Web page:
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Report scrutinizes FDA’s work in 2007 pet food recall

Agency supports assessment, works to make improvements


September 10, 2009
By: Jennifer Fiala
For The VIN News Service


More than two years after the largest pet-food recall in history, federal investigators maintain that the Food and Drug Administration (FDA) did not do its job properly. 

What’s more, FDA lacks the statutory authority to impose recalls and penalize companies for recall violations — a lack of power that worked against the agency in 2007, as officials attempted to crack down on melamine-laced pet food products now linked to the deaths and illnesses of thousands of dogs and cats. 

The assessment comes from the Office of Inspector General’s (OIG) audit of FDA’s role in the 2007 pet food recall, a scandal that involved 60-million containers of pet food in the United States, most manufactured by Menu Foods Limited and sold under 95 brand names. The report, requested by Iowa Sen. Tom Harkin, chairman of the Senate Committee on Agriculture, Nutrition and Forestry, makes a series of recommendations for strengthening FDA’s recall authority and improving its effectiveness in monitoring food recalls. 

The 2007 pet food crisis, with recalls spanning from March 16 to April 26, has been labeled one of North America's largest consumer-product recalls. Approximately 89 percent of the products in 16 recalls were manufactured by Menu Foods, the largest maker of wet and dry pet food in North America. 

One major problem with FDA's regulatory system, writes Inspector General Daniel R. Levinson, is that “The ultimate responsibility for removing the contaminated pet food rested with Menu Foods and its distributors and retailers." 

“Nevertheless, FDA’s lack of authority, coupled with its sometimes lax adherence to its recall guidance and internal procedures and the inadequacy of some of those procedures, limited FDA’s ability to ensure that contaminated pet food was promptly removed from retailers’ shelves,” the report contends.

The OIG audit highlights deficiencies in FDA’s system to alert and protect the public from contaminated food products by revisiting the 2007 recall in which high levels of melamine were found in wheat flour imported from China. Since the pet food crisis, the public has called on FDA to do a better job of inspecting imported food ingredients and has expressed concern about an apparent lack of regulation that many believe led to the deaths of so many pets. 

Last year, consumers advocacy groups further criticized FDA when the agency found “trace levels” of melamine in baby formula yet maintained that levels of the industrial chemical were low enough that such formula was still safe to consume. These alleged missteps are highlighted in the Feb. 4 Journal of the American Medical Association, in which an article takes aim at FDA for not quickly establishing limits for melamine found in food products as well as the agency’s apparent lack of testing for the chemical even after news surfaced that melamine-tainted milk sickened more than 50,000 Chinese children and led to four deaths.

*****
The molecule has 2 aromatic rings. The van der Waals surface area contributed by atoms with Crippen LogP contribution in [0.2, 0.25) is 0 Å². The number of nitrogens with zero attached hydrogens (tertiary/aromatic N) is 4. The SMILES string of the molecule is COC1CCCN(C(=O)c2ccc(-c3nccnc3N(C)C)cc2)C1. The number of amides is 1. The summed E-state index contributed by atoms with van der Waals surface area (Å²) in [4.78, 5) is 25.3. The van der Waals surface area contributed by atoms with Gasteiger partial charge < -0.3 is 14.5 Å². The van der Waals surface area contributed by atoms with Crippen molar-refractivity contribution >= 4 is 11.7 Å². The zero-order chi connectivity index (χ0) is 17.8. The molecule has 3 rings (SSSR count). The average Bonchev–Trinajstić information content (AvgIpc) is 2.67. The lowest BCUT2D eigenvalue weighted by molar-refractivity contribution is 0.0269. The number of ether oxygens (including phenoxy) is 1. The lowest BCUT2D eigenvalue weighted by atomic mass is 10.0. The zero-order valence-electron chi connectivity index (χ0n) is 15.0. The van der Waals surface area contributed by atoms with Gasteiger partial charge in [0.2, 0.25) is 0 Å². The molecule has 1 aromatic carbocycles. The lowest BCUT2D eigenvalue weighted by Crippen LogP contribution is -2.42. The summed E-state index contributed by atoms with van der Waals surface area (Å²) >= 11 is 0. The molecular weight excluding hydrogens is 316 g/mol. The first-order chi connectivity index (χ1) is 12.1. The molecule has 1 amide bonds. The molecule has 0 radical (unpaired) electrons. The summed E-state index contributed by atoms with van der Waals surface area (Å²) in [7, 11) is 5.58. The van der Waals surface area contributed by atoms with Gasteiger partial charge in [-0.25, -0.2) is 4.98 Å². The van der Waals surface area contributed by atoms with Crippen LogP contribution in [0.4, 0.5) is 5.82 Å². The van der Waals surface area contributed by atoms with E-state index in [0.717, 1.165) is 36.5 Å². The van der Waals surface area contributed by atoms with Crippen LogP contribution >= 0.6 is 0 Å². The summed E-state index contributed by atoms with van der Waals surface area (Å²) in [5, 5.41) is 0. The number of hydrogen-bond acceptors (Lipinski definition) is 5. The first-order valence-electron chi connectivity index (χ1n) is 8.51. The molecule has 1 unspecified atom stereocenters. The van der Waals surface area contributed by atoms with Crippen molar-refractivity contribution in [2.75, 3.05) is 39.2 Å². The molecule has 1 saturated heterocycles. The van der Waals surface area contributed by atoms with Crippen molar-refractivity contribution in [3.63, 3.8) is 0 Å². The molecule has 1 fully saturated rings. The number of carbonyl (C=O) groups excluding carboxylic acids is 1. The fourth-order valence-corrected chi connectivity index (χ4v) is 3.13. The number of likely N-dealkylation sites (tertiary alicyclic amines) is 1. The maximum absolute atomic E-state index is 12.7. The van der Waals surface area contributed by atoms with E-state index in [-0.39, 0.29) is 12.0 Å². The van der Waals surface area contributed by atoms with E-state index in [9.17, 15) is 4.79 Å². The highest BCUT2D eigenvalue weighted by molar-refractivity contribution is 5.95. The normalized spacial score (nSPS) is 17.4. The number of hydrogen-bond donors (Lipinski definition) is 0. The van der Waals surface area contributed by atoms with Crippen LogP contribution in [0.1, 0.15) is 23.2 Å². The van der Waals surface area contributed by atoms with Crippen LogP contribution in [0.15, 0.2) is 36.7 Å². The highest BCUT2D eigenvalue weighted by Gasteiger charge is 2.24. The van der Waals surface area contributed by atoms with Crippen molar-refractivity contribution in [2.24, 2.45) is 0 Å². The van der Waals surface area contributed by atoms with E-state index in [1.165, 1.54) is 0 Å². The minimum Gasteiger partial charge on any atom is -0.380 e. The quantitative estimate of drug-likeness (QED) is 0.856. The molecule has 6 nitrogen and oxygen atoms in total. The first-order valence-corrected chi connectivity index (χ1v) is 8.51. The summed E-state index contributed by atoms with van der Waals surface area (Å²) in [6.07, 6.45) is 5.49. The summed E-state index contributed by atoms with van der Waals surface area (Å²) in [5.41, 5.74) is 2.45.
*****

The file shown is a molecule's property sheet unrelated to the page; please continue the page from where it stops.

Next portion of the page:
During the pet food crisis, FDA’s Dr. Renate Reimschuessel, a veterinarian and biologist, discovered that melamine and related chemicals, when absorbed into the bloodstream, formed crystals in the kidneys of animals, causing damage that often resulted in serious illness and death. Previously, scientists had rejected the idea that melamine was contaminating pet food because they thought that the chemical was non-toxic. 

FDA has responded to the OIG report by supporting all of its recommendations and agreeing, at least in principle, with its critique of the agency. Signed by FDA’s Principle Deputy Commissioner Joshua M. Sharfstein, the response begins by describing the 2007 recall as a “complex and multi-faceted investigation that involved not only recalls, but also development of new regulatory science and novel approaches to public health protection efforts.” 

He admits that FDA’s “limited resources” were no match for a recall of unprecedented size and scope.

“FDA’s experience in this incident also has provided the agency with important lessons that will apply in the future, including implementing processes to improve coordination with states in the context of large recalls.” 

One such development could be the FDA’s new Reportable Food Registry, built as mandated by the Food and Drug Administration Amendments Act of 2007 (FDAAA).

The electronic portal went live Sept. 8, and is designed to allow industry to alert FDA quickly when there is a reasonable probability that an article of food will cause serious adverse health consequences. According to FDAAA, which amends the Federal Food, Drug and Cosmetic Act, U.S. facilities that manufacture, process or hold food for consumption now are required to report food- or feed-product safety incidences via the portal within 24 hours after determining that their products might sicken or kill animals or people. 

Failure to report is a felony violation. 

In addition, the United States Department of Agriculture and the United States Department of Health and Human Services announced yesterday that the agencies launched a new site designed to provide the latest on food safety and recall information, which will include pet-food products. 

The new food safety Web site allows consumers to sign up to receive news alerts from across all government agencies that deal with food safety. According to FDA Commissioner Margaret Hamburg, the site also will be a “clearinghouse for information on the latest FDA rules and guidance.”



VIN News Service commentaries are opinion pieces presenting insights, personal experiences and/or perspectives on topical issues by members of the veterinary community. To submit a commentary for consideration, email news@vin.com.



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